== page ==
In terms of the RAD Collective, they have been working out of the XCHC for a month, what was the idea of getting them involved as part of Everybody Eats – Everybody Helps?

The RAD Collective moved in about a month ago, and I was just so blown away by their ambition and determination. There are quite a few in the group and a number of them had been exploring quitting their jobs and focusing on their creative outlets full time, which is exactly what XCHC wants to support. You know, they are going into that vulnerable stage, they need support, they need some business, to be around other creatives to stay motivated and I guess with the showcase space not being used for the couple of weeks coming up to the event we had a perfect opportunity to give them the freedom to do what they do best. This is really what the XCHC is about, you really have that support to develop and produce your work but also to showcase it and the public can come and see what you are working on and get involved themselves, so it was really a perfect invitation to come into the XCHC as a whole unit and do what they do best and contribute to something that the XCHC cares about and they were all keen. They were grateful for the opportunity, to do what they do, to do something which I think is kind of unheard of in this city, I don’t go to a lot of cafés where people are painting the walls on a regular basis. But also, to get behind this event and what it represents, and they were so willing to do it.

You have touched on the duality of this element as well. As you say, there is a chance for the RAD Collective to exhibit in a unique way. You are presenting them with the chance to be quite authentic in their presentation, because often in that transition into a full-time creative role, formative roots can be washed out somewhat, things have to look nicer, have to fit a certain expectation, so there’s a recognition of where these young creative people are coming from. But, there is also an inherent reflection of street cultures, the streets as a space for people to occupy, and to utilise as a creative expressive forum, so there is a conceptual relationship too, right?

Absolutely, the ability to bring the best of what they do into where they work and in front of an audience in a supportive space, but also for the event, to bring a community into a space who aren’t necessarily used to this sort of space, to become a home, to give a positive space, surrounded by street art, and we are in that space there with them. I don’t know if I’m going to follow through, but one of the ideas for the night was for everyone to bring to the potluck a mat or a pillow and we’re going to put all the chairs away and we’re going to be on the same level and all eat together on that same level, and appreciate the art, we’re going to have music on the night and bring all the senses together, in an experience that shows that the streets have a different look and feel to them in a positive way.

It’s not just bringing the streets inside, it is also making us think about our preconceived perceptions of urban spaces as well. We are often conditioned to think that when we are surrounded by graffiti, we are in a dangerous space, but that’s a construction, not necessarily a reality. So that’s another value, by transforming an interior space it is playing with the expectation of an exterior space, our expectation of shared environments…

I’m completely blown away at how the RAD Collective took that to another level by hosting the Coffee and Cans event on the night the exhibition was being built. They gave the opportunity to people to engage with street art and graffiti and the whole process, to grab a can and give it a try, or to meet the artists who are behind some of the work in the city. I think that’s actually the point, not to just come in and enjoy it as a finished product, but actually inviting people to come along on that whole journey and how it excites us and inspires us in that process, and I thought that was such a cool way for them to do it. I’m not an artist, so I kind of assumed that an artist doesn’t want their work to be seen until it is finished, and with my experience running the studios here, that’s usually the case, an exhibition isn’t seen until it is all ready to go, so I don’t see things through this lens, but to see them do it that way was really cool.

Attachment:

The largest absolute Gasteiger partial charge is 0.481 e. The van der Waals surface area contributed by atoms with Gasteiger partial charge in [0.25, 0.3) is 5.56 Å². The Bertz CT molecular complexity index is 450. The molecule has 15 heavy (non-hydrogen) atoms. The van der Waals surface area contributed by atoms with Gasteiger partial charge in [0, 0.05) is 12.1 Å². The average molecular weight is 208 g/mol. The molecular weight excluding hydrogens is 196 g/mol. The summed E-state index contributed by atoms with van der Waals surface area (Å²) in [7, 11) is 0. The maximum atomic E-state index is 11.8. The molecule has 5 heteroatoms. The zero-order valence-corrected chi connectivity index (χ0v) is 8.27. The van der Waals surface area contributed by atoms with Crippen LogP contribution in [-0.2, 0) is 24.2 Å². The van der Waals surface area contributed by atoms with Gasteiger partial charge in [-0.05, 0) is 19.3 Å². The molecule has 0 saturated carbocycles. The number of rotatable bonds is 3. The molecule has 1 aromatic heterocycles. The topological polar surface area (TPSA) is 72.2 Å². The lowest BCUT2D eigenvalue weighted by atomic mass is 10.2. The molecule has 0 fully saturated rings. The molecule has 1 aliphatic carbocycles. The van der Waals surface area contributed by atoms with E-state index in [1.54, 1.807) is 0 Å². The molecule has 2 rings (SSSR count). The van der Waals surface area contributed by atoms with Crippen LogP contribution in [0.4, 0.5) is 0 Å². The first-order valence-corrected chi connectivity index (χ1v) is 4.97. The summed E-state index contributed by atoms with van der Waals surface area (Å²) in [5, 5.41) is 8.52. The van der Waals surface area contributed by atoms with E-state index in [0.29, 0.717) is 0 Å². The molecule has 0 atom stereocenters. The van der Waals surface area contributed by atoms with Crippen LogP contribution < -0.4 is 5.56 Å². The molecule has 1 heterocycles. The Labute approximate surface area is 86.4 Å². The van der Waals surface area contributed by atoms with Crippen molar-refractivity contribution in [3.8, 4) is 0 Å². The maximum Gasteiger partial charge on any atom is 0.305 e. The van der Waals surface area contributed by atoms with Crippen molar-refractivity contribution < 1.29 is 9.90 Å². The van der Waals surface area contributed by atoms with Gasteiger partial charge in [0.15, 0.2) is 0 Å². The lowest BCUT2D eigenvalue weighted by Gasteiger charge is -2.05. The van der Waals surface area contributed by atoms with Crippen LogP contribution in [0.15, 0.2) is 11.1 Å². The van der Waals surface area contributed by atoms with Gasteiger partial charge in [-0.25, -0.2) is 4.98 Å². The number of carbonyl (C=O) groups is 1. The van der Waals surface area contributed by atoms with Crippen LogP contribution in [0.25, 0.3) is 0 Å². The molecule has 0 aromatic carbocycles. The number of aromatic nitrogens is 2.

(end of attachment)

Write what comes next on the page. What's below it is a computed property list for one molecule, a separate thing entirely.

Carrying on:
For sure, it is an interesting landscape now, generally speaking, with process videos and public performance elements a significant part of urban art at a number of levels, it allows a new level of consideration, both for those who haven’t had a chance to be a part of it, but also for those who are fascinated by process. So, what are the key things you want people to know, to get out there, about Everybody Eats – Everybody Helps?

I want people to know that this project and having the RAD Collective here is a perfect representation of what the XCHC is all about and to explore that over this couple of weeks. As for the event, I really want people to know that it is about more than the XCHC and it’s a very small prototype of something that is being worked on in the city. Nick Loosley, who started Everybody Eats in Auckland, talked about wanting to spread across the country, so this is about eventually honing into that model of diverting food waste, which is so important for Christchurch right now, and leveraging the talent of the chefs in Christchurch. It is not a replica of what Nick has done, it is just something that’s inspired by what he has started, but I want people to know that there is more to come on that front and I want the city to be as active in supporting it as Auckland has been, so it is about being in on it, bringing a plate, if you can’t make it, make a donation to go towards helping make future Everybody Eats events in Christchurch happen.

Get along to the XCHC on Saturday and be part of a special event. If you can’t make it on the day, you can still contribute by donating, so find out more through the Facebook event page: https://www.facebook.com/events/230716677577645/

And check out a selection of progress shots from the RAD Collective’s take over of the XCHC for the Everybody Eats – Everybody Helps event. Photos courtesy of Josh H. Jones (@harryj_jones)…